The U.S. Dollar tumbled down. What caused its downfall?

The Dollar Declines to a One-Week Low, Pound Gained 0.3%

Accoridng to the latest news, the U.S. dollar held a one-week low against its competitors on Thursday. Investors unwound some of their safe-haven demand for the dollar as the U.S. presidential election entered its final stretch.

Joe Biden, the Democratic challenger, is predicted to win the U.S. election over President Donald Trump after pivotal victories in Wisconsin and Michigan.

But financial markets were strengthened for days or even weeks of uncertainty as Trump has opened a multi-pronged attack on vote counts in different states by pursuing lawsuits and a recount.

The dollar index traded at 93.23 against six major currencies. Significantly it declined by 0.2% in early London trading.

Furthermore, some of the most substantial gains witnessed currencies which had borne the brunt of Trump’s protectionist policies in the last years. Expect for that, and the Chinese yuan sharply increased to more than a two-year high against the U.S. dollar.

Another significant thing to mention is that, the euro gained 0.3% from the previous session. And it settled at $1.1760 as some investors bet on a Joe Biden win.

According to a chief global strategist at Nikko Asset Management, John Vail, the euro flew around the last couple of days. However, in the end, it does look like the euro tends to be more powerful under a Biden win.

The sterling diminished early losses to break above $1.30

The sterling broke above $1.30 after the Central Bank ramped up its bond purchase plan.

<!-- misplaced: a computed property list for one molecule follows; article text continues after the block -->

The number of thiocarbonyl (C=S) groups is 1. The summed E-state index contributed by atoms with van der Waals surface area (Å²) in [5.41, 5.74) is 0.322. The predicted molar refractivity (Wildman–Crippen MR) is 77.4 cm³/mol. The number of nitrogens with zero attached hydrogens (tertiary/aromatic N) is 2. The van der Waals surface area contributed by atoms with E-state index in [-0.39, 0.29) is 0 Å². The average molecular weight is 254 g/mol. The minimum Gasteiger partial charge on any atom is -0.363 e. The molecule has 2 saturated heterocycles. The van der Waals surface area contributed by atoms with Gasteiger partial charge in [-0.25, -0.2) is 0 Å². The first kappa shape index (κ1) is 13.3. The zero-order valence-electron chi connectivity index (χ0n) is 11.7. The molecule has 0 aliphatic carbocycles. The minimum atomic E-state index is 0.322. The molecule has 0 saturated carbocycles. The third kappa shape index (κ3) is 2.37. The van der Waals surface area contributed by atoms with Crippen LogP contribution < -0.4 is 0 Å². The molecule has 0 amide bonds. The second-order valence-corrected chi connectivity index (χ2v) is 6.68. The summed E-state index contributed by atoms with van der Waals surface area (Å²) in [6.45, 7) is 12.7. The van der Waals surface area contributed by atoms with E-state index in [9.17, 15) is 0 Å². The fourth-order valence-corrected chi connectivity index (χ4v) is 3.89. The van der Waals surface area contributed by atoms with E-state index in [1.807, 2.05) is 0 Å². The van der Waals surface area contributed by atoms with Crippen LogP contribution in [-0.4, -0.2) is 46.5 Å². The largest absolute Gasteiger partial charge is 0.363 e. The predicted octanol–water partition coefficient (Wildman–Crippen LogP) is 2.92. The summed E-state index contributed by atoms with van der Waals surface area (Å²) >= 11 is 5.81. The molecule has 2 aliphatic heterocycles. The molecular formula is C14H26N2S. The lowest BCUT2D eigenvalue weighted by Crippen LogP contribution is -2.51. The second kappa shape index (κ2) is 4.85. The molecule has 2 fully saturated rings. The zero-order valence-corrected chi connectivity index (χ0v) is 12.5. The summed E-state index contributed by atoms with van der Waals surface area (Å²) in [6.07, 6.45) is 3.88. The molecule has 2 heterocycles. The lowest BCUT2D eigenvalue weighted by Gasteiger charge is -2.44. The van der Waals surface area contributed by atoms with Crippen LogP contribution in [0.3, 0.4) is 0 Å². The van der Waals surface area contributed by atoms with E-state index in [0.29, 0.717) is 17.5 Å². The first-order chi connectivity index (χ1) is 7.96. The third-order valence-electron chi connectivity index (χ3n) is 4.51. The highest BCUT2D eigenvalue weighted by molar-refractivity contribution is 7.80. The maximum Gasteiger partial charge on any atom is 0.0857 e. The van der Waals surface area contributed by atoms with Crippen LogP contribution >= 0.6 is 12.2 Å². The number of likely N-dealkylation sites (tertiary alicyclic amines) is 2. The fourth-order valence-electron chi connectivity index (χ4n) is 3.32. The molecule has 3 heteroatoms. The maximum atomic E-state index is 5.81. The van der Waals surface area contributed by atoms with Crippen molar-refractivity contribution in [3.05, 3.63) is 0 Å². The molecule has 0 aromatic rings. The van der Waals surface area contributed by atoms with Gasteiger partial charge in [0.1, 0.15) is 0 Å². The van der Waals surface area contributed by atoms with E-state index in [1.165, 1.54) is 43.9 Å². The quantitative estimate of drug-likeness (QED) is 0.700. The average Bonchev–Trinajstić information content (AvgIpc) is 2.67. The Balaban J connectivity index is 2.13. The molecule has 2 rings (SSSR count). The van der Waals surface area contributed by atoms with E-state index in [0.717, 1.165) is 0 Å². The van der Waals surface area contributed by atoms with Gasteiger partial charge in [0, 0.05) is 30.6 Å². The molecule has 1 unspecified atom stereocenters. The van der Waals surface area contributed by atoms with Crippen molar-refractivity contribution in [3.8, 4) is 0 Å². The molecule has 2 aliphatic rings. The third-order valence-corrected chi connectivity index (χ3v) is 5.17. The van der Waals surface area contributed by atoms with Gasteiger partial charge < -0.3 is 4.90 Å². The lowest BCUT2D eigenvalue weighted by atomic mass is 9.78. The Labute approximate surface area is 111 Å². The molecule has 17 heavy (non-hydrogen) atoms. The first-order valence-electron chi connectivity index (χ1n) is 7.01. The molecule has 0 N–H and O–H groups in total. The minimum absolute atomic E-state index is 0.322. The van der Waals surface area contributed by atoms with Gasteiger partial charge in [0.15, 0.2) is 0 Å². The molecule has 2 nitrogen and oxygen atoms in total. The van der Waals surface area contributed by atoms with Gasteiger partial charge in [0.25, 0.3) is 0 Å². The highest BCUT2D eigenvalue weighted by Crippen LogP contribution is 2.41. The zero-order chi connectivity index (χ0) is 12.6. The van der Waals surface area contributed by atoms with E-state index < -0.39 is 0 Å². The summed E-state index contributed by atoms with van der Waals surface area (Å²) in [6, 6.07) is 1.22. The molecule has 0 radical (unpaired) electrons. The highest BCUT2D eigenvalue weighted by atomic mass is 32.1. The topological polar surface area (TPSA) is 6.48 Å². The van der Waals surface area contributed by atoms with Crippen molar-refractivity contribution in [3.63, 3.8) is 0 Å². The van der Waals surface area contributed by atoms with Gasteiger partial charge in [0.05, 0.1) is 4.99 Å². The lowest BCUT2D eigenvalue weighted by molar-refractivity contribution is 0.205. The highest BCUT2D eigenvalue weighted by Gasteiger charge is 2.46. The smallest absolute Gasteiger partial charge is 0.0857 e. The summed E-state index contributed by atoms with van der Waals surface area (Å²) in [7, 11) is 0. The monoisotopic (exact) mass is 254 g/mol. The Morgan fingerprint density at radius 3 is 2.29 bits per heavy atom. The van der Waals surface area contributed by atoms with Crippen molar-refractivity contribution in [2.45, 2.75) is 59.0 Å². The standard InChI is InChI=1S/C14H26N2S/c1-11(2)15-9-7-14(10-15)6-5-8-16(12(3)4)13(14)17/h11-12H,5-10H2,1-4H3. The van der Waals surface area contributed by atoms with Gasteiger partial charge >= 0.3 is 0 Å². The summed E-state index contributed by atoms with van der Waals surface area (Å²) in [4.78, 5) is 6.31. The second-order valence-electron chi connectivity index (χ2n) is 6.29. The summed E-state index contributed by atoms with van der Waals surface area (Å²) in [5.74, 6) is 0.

Broader currency market volatility gauges declined, with a widely-watched index falling to more than three-month lows.

The British pound diminished early losses. It broke above $1.30 on Thursday, October 5. Though the Bank of England limited gains plan to ramp up bond purchases after cutting economic growth forecasts.

The sterling increased by 0.3% at $1.3019 in early London trading, whereas it declined by 0.2% in Asian trading. Moreover, against the euro, it hit 90.39 pence.

Significantly, the Bank of England (BoE) gained its already huge bond-buying stimulus on Thursday by a further 150 billion pounds as it sought to cushion Britain’s struggling economy against the hit from a second coronavirus lockdown.

According to Bank of England, it foresees Britain’s economy to decline by 11% this year, compared with a 9.5% contraction forecast in August.

The sterling lost ground overnight on media news that the Bank of England considers a move into negative interest rates. Furthermore, the Central Bank kept rates unchanged on Thursday.

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